2. ^ Antunes, Anderson (9 September 2013). "The Richest People In Brazil 2013: The Full List", Forbes.com; retrieved 9 September 2013.
  3. ^ Miriam Jordan (11 June 2002). "Down Market: A Retailer in Brazil Has Become Rich By Courting Poor --- Payments of $14 a Month Add Up for Samuel Klein, Sao Paulo's Sam Walton", Wall Street Journal (Eastern edition; pg. A1).
  4. ^ a b c
    "Samuel Klein" (in Portuguese). Casas Bahia. Retrieved 20 January 2015.
  5. ^ "Victor Asher Greenstein (Klein)". www.facebook.com. Archived from the original on 2016-12-30. 
  6. ^ Margolis, Mac. "Profit and the Poor", Newsweek, 19 July 2004, p. 42.
  7. ^ Michael Kepp. "Greased lightning: Casas Bahia aims low and sells fast to grow in Brazil's challenging retail space." Revista Latin Trade, 1 July 2006; retrieved via accessmylibrary.com 29 October 2009.
  8. ^ "Awards and Recognition" Archived 2014-11-29 at the Wayback Machine., Viavarejo, 28 January 2013; retrieved 26 June 2013.
  9. ^ C. K. Prahalad. Casas Bahia: Retail for the poor (via Google Books) in The Fortune at the Bottom of the Pyramid: Eradicating Poverty Through Profits, Wharton School Publishing (2009), pp. 207-18; ISBN 978-0-13-700927-5
  10. ^ Coffey, Brendan & Cuadros, Alexander, "Hidden Billionaires in Plain Sight Emerge As Stocks Rise", Bloomberg.com, 15 March 2012; retrieved 26 June 2013.
  11. ^ "Management and Board of Directors" Archived 2014-11-29 at the Wayback Machine., mzweb.com.br; retrieved 26 April 2014.
  12. ^ Jelmayer, Rogerio (14 June 2013). "Brazil Durable Goods Retailer Via Varejo Plans Share Offers", The Wall Street Journal, 9 September 2013; retrieved 23 June 2013.
  13. ^ Marinelli, Luciana, "Família Klein confirma reorganização societária na Via Varejo", valor.com.br (in Portuguese); retrieved 9 September 2013.
  14. ^ Ayres, Marcela (10 September 2013). "Família Klein reorganiza participação societária na Via Varejo", Reuters Brasil (in Portuguese); retrieved 11 September 2013.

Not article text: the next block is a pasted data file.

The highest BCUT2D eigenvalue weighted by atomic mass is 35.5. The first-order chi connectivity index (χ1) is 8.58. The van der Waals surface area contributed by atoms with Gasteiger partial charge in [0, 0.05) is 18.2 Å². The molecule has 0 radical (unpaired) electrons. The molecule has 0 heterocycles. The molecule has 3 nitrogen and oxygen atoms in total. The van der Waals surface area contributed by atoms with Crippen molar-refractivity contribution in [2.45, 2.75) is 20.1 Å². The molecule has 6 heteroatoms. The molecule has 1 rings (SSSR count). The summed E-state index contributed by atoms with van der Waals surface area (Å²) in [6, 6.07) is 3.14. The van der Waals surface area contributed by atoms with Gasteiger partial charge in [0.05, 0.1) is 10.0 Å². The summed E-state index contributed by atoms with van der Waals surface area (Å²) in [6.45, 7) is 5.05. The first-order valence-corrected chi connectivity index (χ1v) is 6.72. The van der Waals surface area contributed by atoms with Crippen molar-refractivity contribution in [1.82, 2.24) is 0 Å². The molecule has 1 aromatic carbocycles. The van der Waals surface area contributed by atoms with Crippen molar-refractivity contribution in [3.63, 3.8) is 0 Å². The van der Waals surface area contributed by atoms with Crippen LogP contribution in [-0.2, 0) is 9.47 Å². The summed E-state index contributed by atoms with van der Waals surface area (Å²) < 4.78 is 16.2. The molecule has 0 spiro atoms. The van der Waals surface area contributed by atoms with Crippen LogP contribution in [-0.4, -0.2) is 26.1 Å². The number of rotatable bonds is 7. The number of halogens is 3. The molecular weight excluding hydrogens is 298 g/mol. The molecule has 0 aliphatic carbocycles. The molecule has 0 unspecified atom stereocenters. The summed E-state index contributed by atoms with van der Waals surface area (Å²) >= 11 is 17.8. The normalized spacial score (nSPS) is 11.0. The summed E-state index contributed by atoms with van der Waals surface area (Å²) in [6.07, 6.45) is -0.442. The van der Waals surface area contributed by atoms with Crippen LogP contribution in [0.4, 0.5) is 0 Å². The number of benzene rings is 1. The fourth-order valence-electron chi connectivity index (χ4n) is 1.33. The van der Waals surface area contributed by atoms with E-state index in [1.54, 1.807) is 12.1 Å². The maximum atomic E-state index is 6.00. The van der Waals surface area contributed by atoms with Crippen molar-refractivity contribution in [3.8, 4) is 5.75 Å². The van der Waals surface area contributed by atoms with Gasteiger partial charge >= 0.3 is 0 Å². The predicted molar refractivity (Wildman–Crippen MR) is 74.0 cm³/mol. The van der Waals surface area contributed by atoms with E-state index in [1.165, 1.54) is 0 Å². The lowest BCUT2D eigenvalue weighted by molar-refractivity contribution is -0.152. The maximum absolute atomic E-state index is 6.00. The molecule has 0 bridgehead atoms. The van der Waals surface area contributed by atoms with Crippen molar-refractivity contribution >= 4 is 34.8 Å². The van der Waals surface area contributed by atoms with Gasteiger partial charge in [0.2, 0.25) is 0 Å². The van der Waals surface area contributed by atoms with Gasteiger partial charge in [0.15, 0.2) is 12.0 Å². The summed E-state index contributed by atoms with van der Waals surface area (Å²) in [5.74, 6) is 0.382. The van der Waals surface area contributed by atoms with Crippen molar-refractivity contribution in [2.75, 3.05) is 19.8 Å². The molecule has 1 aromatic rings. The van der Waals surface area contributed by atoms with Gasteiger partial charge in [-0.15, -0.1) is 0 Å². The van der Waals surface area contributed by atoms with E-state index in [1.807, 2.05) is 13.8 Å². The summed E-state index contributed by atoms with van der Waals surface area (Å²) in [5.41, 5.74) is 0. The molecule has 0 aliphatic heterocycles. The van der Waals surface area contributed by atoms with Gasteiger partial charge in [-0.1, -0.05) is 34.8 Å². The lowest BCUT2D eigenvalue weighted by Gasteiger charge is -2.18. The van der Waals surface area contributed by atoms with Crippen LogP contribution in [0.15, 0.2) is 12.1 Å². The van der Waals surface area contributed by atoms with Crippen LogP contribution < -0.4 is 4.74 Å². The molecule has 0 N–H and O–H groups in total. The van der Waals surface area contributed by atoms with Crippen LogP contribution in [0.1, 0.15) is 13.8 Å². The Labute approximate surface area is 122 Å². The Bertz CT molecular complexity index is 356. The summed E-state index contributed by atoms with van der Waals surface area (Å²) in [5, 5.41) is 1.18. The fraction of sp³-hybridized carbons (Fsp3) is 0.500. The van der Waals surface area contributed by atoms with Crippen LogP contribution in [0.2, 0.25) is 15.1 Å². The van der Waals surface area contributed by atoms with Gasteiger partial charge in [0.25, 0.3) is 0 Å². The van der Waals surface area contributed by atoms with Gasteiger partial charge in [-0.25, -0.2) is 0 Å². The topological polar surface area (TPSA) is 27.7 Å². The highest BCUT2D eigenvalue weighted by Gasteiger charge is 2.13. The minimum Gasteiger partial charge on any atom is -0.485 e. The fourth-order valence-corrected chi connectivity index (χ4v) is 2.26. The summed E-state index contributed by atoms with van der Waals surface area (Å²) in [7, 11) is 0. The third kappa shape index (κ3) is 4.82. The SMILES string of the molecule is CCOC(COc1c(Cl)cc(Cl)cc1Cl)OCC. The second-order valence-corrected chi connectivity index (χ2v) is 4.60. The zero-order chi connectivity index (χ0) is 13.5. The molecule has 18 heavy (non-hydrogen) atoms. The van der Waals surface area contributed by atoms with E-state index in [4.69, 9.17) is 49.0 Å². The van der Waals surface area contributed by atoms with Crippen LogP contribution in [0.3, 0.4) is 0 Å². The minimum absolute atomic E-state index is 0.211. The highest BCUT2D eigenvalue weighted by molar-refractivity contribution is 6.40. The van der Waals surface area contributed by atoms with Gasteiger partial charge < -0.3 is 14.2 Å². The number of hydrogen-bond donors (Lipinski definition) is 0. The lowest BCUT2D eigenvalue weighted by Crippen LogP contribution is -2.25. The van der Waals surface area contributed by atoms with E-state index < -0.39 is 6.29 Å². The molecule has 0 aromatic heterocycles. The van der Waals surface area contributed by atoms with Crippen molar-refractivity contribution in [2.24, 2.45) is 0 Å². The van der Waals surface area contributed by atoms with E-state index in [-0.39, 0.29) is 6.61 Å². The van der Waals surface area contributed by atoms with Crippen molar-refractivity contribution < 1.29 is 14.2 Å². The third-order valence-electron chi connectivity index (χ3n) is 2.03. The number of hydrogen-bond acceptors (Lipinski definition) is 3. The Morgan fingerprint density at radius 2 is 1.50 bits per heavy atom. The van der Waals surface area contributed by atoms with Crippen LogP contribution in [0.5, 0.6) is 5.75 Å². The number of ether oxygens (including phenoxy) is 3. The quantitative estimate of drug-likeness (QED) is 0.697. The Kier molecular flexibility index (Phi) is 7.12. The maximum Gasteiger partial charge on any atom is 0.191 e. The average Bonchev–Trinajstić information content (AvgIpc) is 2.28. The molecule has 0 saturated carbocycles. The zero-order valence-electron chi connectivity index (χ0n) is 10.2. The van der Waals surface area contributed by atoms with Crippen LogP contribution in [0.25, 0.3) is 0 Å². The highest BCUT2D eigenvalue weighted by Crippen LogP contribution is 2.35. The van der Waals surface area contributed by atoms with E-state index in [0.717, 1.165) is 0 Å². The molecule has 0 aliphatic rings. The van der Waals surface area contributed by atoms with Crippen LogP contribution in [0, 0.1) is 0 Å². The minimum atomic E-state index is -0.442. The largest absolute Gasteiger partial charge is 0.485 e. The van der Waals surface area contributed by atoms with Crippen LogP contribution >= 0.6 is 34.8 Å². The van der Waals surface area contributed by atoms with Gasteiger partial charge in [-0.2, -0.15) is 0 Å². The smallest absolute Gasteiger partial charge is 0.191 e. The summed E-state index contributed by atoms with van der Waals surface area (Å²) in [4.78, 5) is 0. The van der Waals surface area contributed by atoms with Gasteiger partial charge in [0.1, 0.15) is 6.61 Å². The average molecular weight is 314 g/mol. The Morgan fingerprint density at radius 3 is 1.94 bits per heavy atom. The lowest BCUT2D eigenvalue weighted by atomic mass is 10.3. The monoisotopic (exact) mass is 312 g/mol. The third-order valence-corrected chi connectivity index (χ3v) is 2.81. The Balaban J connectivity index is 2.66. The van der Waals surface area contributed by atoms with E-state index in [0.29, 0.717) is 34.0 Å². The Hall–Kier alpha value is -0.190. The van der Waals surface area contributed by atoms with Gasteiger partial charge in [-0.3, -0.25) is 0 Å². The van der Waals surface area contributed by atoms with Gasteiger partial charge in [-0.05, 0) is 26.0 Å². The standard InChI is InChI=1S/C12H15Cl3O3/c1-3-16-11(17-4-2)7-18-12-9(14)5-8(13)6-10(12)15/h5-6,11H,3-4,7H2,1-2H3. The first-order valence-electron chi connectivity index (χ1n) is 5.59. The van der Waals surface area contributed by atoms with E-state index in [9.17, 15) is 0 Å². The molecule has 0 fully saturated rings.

15. ^ "Brazil's Pao de Acucar, Klein family to sell Via Varejo shares", Reuters.com, 25 November 2013; retrieved 26 November 2013.
  16. ^ "Ações da Via Varejo estreiam em alta na Bovespa", UOL (São Paulo), 16 December 2013; retrieved 17 December 2013. (in Portuguese)
  17. ^ "Corporate Governance" Archived 2013-12-17 at the Wayback Machine., mzweb.com.br; retrieved 13 January 2014.
  18. ^ Friedlander, David (3 July 2014). "Família Klein, ex-Casas Bahia, compra fundo com 36 imóveis por R$ 606 mi" (in Portuguese). TNOnline. Retrieved 3 July 2014.
  19. ^ Pavani, Luana (3 July 2014). "Grupo CB compra cotas de fundo da BR Properties". (in Portuguese). Estadao. Retrieved 3 July 2014.
  20. ^ Barbosa, Daniela (3 July 2014). "Klein compra imóveis do BTG por R$ 418,5 milhões" (in Portuguese). Exame (São Paulo). Retrieved 3 July 2014.
  21. ^ Oscar, Naina & Scaramuzzo, Scaramuzzo (4 July 2014). "Michael Klein paga R$ 418,5 milhões por imóveis da BR Properties, do BTG" (in Portuguese). MSN. Retrieved 4 July 2014.
  22. ^ "Samuel Klein" (in Portuguese). iG (São Paulo). 24 September 2013. Retrieved 25 September 2013.
  23. ^ Klein's 11/20/14 obituary from Folha de Sao Paulo. Obituary, folha.uol.com.br; accessed 20 November 2014.
  24. ^ "Samuel Klein, founder of Brazil's largest appliance chain, dies". Foxnews.com. 20 November 2014. 

Further reading[edit]

  • Elias Awad. (2005, 2nd ed). Samuel Klein e Casas Bahia: uma Trajetória de Sucesso. Osasco, SP : Novo Século Editora. ISBN 978-85-7679-002-0.